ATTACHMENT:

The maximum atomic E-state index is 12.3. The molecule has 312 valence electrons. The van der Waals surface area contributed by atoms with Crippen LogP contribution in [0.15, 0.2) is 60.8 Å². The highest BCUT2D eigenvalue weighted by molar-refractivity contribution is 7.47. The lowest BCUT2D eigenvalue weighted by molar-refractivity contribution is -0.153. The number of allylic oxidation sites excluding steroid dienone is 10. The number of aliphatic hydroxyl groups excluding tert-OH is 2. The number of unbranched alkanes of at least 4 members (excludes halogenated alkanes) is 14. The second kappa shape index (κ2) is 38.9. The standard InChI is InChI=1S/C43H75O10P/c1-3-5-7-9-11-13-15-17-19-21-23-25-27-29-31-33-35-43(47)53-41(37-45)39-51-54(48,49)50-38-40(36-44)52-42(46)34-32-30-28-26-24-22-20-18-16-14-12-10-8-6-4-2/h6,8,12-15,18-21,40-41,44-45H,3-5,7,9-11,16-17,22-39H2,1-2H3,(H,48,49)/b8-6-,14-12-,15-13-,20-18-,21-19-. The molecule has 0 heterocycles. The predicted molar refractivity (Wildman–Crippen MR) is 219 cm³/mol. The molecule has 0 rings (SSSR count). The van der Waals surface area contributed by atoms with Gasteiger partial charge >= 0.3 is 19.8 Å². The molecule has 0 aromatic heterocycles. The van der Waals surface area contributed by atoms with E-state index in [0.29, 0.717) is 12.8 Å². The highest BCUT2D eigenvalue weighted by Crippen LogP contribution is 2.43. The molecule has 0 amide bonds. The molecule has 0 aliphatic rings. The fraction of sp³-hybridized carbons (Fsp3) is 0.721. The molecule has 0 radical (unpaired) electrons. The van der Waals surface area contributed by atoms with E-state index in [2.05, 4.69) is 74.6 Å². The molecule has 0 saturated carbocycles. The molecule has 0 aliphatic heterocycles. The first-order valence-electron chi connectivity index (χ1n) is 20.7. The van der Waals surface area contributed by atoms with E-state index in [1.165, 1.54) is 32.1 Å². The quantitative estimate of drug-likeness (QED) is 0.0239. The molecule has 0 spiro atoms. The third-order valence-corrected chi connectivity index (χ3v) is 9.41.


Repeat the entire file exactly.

The maximum atomic E-state index is 12.3. The molecule has 312 valence electrons. The van der Waals surface area contributed by atoms with Crippen LogP contribution in [0.15, 0.2) is 60.8 Å². The highest BCUT2D eigenvalue weighted by molar-refractivity contribution is 7.47. The lowest BCUT2D eigenvalue weighted by molar-refractivity contribution is -0.153. The number of allylic oxidation sites excluding steroid dienone is 10. The number of aliphatic hydroxyl groups excluding tert-OH is 2. The number of unbranched alkanes of at least 4 members (excludes halogenated alkanes) is 14. The second kappa shape index (κ2) is 38.9. The standard InChI is InChI=1S/C43H75O10P/c1-3-5-7-9-11-13-15-17-19-21-23-25-27-29-31-33-35-43(47)53-41(37-45)39-51-54(48,49)50-38-40(36-44)52-42(46)34-32-30-28-26-24-22-20-18-16-14-12-10-8-6-4-2/h6,8,12-15,18-21,40-41,44-45H,3-5,7,9-11,16-17,22-39H2,1-2H3,(H,48,49)/b8-6-,14-12-,15-13-,20-18-,21-19-. The molecule has 0 heterocycles. The predicted molar refractivity (Wildman–Crippen MR) is 219 cm³/mol. The molecule has 0 rings (SSSR count). The van der Waals surface area contributed by atoms with Gasteiger partial charge >= 0.3 is 19.8 Å². The molecule has 0 aromatic heterocycles. The van der Waals surface area contributed by atoms with E-state index in [0.29, 0.717) is 12.8 Å². The highest BCUT2D eigenvalue weighted by Crippen LogP contribution is 2.43. The molecule has 0 amide bonds. The molecule has 0 aliphatic rings. The fraction of sp³-hybridized carbons (Fsp3) is 0.721. The molecule has 0 radical (unpaired) electrons. The van der Waals surface area contributed by atoms with E-state index in [2.05, 4.69) is 74.6 Å². The molecule has 0 saturated carbocycles. The molecule has 0 aliphatic heterocycles. The first-order valence-electron chi connectivity index (χ1n) is 20.7. The van der Waals surface area contributed by atoms with E-state index in [1.165, 1.54) is 32.1 Å². The quantitative estimate of drug-likeness (QED) is 0.0239. The molecule has 0 spiro atoms. The third-order valence-corrected chi connectivity index (χ3v) is 9.41.